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Ben Frost, "Threshold of Faith"

cover imageLast summer, Ben Frost flew to Chicago to record with Steve Albini for two weeks, an engineer who certainly shares his appreciation for raw power.  It turned out to be quite a fruitful union, yielding roughly two hours of (presumably) explosive new material that will likely be surfacing for the next several months of the foreseeable future.  This EP is the first salvo from that stockpile of blown-out, impossibly dense speaker-shredders, acting as a bit of a teaser for a full-length due in late September. As expected, Threshold of Faith absolutely erupts from the first notes, capturing Frost at the top of his gnarled, seismic game once again.  In fact, an EP seem to be the perfect format for Frost, as he is at his best when he shows up, unleashes a hellstorm of face-melting elemental force, then gets out before any numbness starts to set in.


The title piece that opens the EP is textbook/prime Ben Frost, unleashing a crushing sub-bass plunge beneath a foreground of sizzling, oversaturated stutter.  Some of the later pieces on the album are certainly stronger compositionally, but "Threshold of Faith" is the "shock and awe" statement of intent that throws down the gauntlet right from the jump.  In fact, there is not much of a song present at all, though there is a buried and smoldering framework of one, as a melodic synthesizer motif gradually begin to peak through the ruin as it progresses.  That motif is largely incidental though, as the real show is the roiling, corroded entropy that Frost unleashes over it.  Unexpectedly, however, the following "Eurydice’s Heel (Hades)" dials down the intensity to a mere simmer to showcase Frost's more understated and melodic side, unfolding as something resembling a distorted and majestic film score for something epic and medieval.  It ends a bit too quickly to leave much a deep impression though, as does "Threshold of Faith (Your Own Blood)," which pushes the subterranean bass down in the mix to clear the way for a melancholy tapestry of rippling metal strings and a bleary haze of overtones and synth swells.  Fortunately, Threshold of Faith starts to truly catch fire in its second half, starting with the dreamy and transitional "All That You Love Will Be Eviscerated (Albini Swing Version)."  Given what preceded it, "All That You Love" is a surprisingly tender, poignant, and legitimately gorgeous piece, resembling a twinkling music box melody embellished with a languorous and ghostly trail of delay and reverb.  It is a strong candidate for the best song on the entire release, despite avoiding nearly all of Frost's usual tropes.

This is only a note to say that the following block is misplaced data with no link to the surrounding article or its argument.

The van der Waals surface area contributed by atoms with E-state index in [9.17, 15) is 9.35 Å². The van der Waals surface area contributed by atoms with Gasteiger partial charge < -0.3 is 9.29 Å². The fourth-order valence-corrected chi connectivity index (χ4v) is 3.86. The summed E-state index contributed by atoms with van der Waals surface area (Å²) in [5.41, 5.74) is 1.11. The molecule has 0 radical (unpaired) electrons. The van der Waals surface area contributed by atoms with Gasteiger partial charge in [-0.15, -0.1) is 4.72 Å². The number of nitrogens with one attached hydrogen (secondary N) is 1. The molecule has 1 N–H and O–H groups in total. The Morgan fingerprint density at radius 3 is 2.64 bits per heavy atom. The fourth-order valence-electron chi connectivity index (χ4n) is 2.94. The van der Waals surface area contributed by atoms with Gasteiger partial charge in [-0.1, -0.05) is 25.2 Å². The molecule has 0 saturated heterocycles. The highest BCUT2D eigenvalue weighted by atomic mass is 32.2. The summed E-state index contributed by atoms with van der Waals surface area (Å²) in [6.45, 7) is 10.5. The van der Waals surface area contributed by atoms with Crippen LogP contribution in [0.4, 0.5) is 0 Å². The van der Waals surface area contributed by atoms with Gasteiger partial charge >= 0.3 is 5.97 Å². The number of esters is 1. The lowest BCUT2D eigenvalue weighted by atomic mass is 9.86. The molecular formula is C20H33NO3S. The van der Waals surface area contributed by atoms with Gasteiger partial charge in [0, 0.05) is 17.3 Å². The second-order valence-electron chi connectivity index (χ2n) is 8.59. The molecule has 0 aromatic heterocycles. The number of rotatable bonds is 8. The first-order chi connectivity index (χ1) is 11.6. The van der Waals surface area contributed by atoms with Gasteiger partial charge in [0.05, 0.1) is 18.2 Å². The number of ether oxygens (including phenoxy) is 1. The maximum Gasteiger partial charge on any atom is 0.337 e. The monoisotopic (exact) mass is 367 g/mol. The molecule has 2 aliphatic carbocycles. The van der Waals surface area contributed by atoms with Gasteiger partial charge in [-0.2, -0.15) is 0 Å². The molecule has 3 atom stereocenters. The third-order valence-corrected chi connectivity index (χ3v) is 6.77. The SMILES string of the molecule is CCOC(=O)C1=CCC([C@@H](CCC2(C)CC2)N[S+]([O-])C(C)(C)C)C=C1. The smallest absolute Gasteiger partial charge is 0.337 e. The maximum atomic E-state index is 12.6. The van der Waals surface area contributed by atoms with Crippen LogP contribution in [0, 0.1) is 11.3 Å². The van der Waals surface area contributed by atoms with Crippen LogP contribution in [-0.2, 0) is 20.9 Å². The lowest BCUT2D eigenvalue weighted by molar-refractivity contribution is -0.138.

My other favorite piece takes hard turn in the opposite direction though, as "The Beat Don’t Die in Bingo Town" is essentially just a simple synth melody inflated to grotesque, shuddering immensity.  It feels like a very lovely earthquake: the melody is nice and all, but the real beauty of the piece is the crushing, shivering avalanche of roiling density that only Ben Frost can deliver.  Texture and power are everything.  Sadly, "Bingo Town" abruptly ends after a mere two or so minutes, but the following Lotic remix of "All That You Love Will Be Eviscerated" helpfully reignites that stalled momentum almost immediately.  Initially, it reprises the dreamy beauty of the original, but it soon unexpectedly detonates into clattering and skittering flurries of distorted percussion. While I still prefer the original, Lotic does a fine job of turning that piece completely on its head, shifting the focus away from the sublime beauty of the melody onto sputtering, oversaturated blasts of careening drum crescendos.  Threshold closes in similarly strong fashion with "Mere Anarchy," which is built upon an elegiac progression of dense synth chords intriguingly enhanced by fluttering feedback that sounds like a half-strangled bicycle horn (in a good way).

Of course, there are always a few inherent caveats with any Ben Frost release, as he has willfully positioned himself in an extremely constrained stylistic corner.  While I like Threshold of Faith quite a lot, it succeeds precisely because it represents Ben Frost at his most "Ben Frost," which makes sense, as Steve Albini is primarily known for helping artists sound exactly like themselves in visceral, undiluted form.  Compositionally, however, Ben Frost is right where he has always been, which is somewhat exasperating, even if it seems to be entirely by choice: with few exceptions, these pieces all essentially explore one simple idea for a few minutes, then end with no significant development.  It probably is not fair to call that a flaw, as Frost's deconstructionist aesthetic seems deliberately founded upon taking simple motifs and transforming them into crushing, earth-shaking juggernauts.  The limitations of that formula are probably the only things preventing Frost from becoming one of my favorite artists, but he is one of my favorite sound designers and that seems like a necessary trade-off.  I suppose that means I have conflicting feelings about Threshold of Faith, as I would have loved some significant evolution or expansion of the expected palette, but it is hard to gripe much when Frost has so clearly carved out an wonderfully heavy niche all his own and seems to rule it more conclusively with each new release.